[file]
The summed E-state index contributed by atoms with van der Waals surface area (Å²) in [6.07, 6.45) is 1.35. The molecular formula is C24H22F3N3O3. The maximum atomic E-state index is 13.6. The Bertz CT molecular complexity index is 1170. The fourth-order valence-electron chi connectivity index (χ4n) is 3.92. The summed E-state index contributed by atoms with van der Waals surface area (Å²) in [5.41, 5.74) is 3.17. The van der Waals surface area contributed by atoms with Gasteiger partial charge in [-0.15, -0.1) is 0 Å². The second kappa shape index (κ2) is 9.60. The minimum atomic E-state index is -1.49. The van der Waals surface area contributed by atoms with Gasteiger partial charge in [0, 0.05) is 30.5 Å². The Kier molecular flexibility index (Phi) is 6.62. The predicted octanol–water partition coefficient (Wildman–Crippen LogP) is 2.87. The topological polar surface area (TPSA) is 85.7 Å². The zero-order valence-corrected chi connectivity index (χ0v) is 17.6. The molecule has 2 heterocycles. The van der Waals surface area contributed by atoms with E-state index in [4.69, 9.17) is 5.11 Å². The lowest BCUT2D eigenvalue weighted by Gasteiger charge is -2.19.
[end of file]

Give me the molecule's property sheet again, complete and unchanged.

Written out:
The summed E-state index contributed by atoms with van der Waals surface area (Å²) in [6.07, 6.45) is 1.35. The molecular formula is C24H22F3N3O3. The maximum atomic E-state index is 13.6. The Bertz CT molecular complexity index is 1170. The fourth-order valence-electron chi connectivity index (χ4n) is 3.92. The summed E-state index contributed by atoms with van der Waals surface area (Å²) in [5.41, 5.74) is 3.17. The van der Waals surface area contributed by atoms with Gasteiger partial charge in [-0.15, -0.1) is 0 Å². The second kappa shape index (κ2) is 9.60. The minimum atomic E-state index is -1.49. The van der Waals surface area contributed by atoms with Gasteiger partial charge in [0, 0.05) is 30.5 Å². The Kier molecular flexibility index (Phi) is 6.62. The predicted octanol–water partition coefficient (Wildman–Crippen LogP) is 2.87. The topological polar surface area (TPSA) is 85.7 Å². The zero-order valence-corrected chi connectivity index (χ0v) is 17.6. The molecule has 2 heterocycles. The van der Waals surface area contributed by atoms with E-state index in [4.69, 9.17) is 5.11 Å². The lowest BCUT2D eigenvalue weighted by Gasteiger charge is -2.19.